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Graves: State of Small Business Economy Hearing Sets Growth Agenda for 113th Congress

Washington, Feb 13 -

House Small Business Committee Chairman Sam Graves (R-MO) today led a hearing on the State of the Small Business Economy, a day after the President’s State of the Union address. The hearing was the first of the 113th Congress for the Committee and will help guide the Committee as it examines a variety of small business issues in the coming year.

Small business owners remain pessimistic about the economy. The National Federation of Independent Business released a survey Tuesday showing small business confidence mired at the fourth-lowest measurement of the poll’s history of nearly four decades.

“Small businesses are facing higher costs, new taxes and a growing volume of red tape,” said Chairman Graves. “That’s not a path to growth. We need to get the government out of the way and let small firms find their footing, while reducing the regulatory burden and providing more consistent access to capital. Despite their importance to our economy, the President only mentioned small businesses twice in his State of the Union last night. As our chief job creators, small companies can lead the economy back to a real recovery. Most small business owners report a lack of confidence in the economy, and from small business surveys and feedback to the Committee, we know that too many do not plan to hire. This administration’s first term legacy is a wave of federal regulations, health care law mandates, more taxes and an unsettling surge in the national debt. All these burdens have consequences in the decisions made by small business owners. It’s time for Washington’s actions to match the rhetoric on small business growth.”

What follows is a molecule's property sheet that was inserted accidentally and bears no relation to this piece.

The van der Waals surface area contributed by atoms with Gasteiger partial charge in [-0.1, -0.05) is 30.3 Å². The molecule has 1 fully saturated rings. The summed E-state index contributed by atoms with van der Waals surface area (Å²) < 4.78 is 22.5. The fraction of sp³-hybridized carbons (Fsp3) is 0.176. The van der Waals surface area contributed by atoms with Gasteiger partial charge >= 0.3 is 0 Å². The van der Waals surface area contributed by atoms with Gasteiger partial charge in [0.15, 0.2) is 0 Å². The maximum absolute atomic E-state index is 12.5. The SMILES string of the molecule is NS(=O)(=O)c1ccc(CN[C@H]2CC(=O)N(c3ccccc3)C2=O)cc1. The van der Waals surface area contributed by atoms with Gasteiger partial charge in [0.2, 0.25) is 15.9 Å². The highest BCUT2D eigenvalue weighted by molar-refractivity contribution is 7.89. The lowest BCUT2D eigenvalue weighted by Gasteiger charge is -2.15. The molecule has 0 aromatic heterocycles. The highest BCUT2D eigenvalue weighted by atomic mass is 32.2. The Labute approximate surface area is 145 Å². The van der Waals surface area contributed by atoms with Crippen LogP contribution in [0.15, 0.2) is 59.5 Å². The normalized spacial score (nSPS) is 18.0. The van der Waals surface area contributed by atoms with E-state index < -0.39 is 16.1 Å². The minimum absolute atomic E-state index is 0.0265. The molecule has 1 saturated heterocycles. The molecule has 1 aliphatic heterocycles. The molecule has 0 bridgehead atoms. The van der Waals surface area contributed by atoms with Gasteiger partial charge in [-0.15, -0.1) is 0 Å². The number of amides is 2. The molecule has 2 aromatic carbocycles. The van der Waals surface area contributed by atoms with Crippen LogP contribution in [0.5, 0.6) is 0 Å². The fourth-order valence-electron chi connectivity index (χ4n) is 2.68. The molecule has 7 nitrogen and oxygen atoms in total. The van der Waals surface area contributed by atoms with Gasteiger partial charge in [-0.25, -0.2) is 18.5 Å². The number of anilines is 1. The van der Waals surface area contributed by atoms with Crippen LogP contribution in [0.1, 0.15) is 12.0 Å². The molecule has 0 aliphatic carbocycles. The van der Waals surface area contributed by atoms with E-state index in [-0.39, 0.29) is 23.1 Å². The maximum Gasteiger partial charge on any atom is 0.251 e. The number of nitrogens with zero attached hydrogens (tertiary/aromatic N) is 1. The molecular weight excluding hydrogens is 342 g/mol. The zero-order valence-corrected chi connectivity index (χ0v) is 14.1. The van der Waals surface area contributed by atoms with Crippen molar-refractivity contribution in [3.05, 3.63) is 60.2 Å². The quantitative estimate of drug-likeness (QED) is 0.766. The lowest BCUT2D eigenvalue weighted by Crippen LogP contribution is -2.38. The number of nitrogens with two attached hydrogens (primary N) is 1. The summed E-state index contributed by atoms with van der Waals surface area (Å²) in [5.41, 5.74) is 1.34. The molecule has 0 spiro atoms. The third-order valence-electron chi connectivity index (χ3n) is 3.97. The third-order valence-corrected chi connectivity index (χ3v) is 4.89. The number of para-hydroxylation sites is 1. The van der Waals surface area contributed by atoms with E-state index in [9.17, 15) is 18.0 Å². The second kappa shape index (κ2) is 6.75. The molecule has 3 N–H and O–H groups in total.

The small business impact on the economy is clear. According to the Small Business Administration’s Office of Advocacy, small businesses represent 99.7 percent of all U.S. employer firms. Small businesses employ about half of all private sector employees in the United States and account for about 60-70 percent of new jobs. However, small businesses face regulatory compliance costs 36 percent higher than larger businesses. Policy should reflect the importance of small firms to the nation’s economy and recognize their special challenges in dealing with the regulatory burden.

Materials for the hearing are posted on the House Small Business Committee’s website HERE.

Notable Witness Quotes:

Dr. Randall Kroszner, Norman R. Bobins Professor of Economics at the University of Chicago Booth School of Business, Chicago, Illinois, said, “Going forward, it is crucial for the Congress and the Administration to understand the toll that policy uncertainty is taking on the economy.  Clear, clean resolutions of uncertainty about federal fiscal and regulatory policies would undoubtedly help to spur recovery.  But it is not only the resolution of uncertainty that is important but also how it is resolved.  In particular, the government should be examining all of its policies through the lens of economic growth and focus on pro-growth policies.”

Ms. Maria C. Coyne, Executive Vice President of Key Bank in Cleveland, Ohio, said, “Federal policy is an important factor in whether our economy reaches its full potential or continues to grow incrementally. More specifically, the continued uncertainty surrounding federal policy on taxes, sequestration, the debt ceiling, and regulations signals to the private sector that our leaders are unable to play their critical role in creating an economic environment that will allow entrepreneurs to thrive.”

Mr. Sean Falk, Owner/President of WolFTeaM LLC/Nachogang LLC in Cedar Park, Texas, said, “Implementation of the Affordable Care Act (ACA) is a burdensome and complex business challenge for me in 2013 and beyond especially given the constant changes, waivers, extensions, regulations and clarifications of an already cumbersome new law.  I am facing the legalities of health care exchanges, employer shared responsibility (ESR), and full-time equivalents. Now, I am also familiarizing myself with the government’s Federal Register, waiting to see what new regulations will become final from the Department of Health and Human Services or the Treasury regarding implementation. All of these tasks take me away from my core mission of growing my business.”

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